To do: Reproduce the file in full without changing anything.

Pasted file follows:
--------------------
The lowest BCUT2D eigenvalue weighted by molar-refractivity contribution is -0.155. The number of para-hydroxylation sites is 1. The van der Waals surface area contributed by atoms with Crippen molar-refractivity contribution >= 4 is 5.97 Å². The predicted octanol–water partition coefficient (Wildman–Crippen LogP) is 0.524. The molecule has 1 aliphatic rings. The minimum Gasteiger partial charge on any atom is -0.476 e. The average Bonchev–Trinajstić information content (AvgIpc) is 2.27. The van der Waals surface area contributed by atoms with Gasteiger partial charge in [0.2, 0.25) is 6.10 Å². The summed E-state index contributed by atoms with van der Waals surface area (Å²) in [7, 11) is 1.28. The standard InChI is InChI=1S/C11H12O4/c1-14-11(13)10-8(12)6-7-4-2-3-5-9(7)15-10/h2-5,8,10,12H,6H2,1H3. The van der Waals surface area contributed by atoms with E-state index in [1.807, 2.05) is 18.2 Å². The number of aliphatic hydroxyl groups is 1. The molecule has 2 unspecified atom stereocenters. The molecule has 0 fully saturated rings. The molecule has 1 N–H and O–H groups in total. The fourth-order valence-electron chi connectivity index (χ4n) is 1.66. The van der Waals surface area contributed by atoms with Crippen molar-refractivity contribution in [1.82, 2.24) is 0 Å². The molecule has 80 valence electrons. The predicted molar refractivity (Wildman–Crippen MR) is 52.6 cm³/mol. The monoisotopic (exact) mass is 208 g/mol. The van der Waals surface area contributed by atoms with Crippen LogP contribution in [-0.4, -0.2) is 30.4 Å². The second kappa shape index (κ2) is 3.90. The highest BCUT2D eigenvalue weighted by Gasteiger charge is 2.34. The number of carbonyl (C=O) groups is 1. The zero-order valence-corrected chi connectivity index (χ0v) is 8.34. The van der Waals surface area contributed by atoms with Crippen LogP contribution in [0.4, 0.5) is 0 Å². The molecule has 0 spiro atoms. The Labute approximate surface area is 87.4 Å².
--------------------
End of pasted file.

The lowest BCUT2D eigenvalue weighted by molar-refractivity contribution is -0.155. The number of para-hydroxylation sites is 1. The van der Waals surface area contributed by atoms with Crippen molar-refractivity contribution >= 4 is 5.97 Å². The predicted octanol–water partition coefficient (Wildman–Crippen LogP) is 0.524. The molecule has 1 aliphatic rings. The minimum Gasteiger partial charge on any atom is -0.476 e. The average Bonchev–Trinajstić information content (AvgIpc) is 2.27. The van der Waals surface area contributed by atoms with Gasteiger partial charge in [0.2, 0.25) is 6.10 Å². The summed E-state index contributed by atoms with van der Waals surface area (Å²) in [7, 11) is 1.28. The standard InChI is InChI=1S/C11H12O4/c1-14-11(13)10-8(12)6-7-4-2-3-5-9(7)15-10/h2-5,8,10,12H,6H2,1H3. The van der Waals surface area contributed by atoms with E-state index in [1.807, 2.05) is 18.2 Å². The number of aliphatic hydroxyl groups is 1. The molecule has 2 unspecified atom stereocenters. The molecule has 0 fully saturated rings. The molecule has 1 N–H and O–H groups in total. The fourth-order valence-electron chi connectivity index (χ4n) is 1.66. The van der Waals surface area contributed by atoms with Crippen molar-refractivity contribution in [1.82, 2.24) is 0 Å². The molecule has 80 valence electrons. The predicted molar refractivity (Wildman–Crippen MR) is 52.6 cm³/mol. The monoisotopic (exact) mass is 208 g/mol. The van der Waals surface area contributed by atoms with Crippen LogP contribution in [-0.4, -0.2) is 30.4 Å². The second kappa shape index (κ2) is 3.90. The highest BCUT2D eigenvalue weighted by Gasteiger charge is 2.34. The number of carbonyl (C=O) groups is 1. The zero-order valence-corrected chi connectivity index (χ0v) is 8.34. The van der Waals surface area contributed by atoms with Crippen LogP contribution in [0.4, 0.5) is 0 Å². The molecule has 0 spiro atoms. The Labute approximate surface area is 87.4 Å².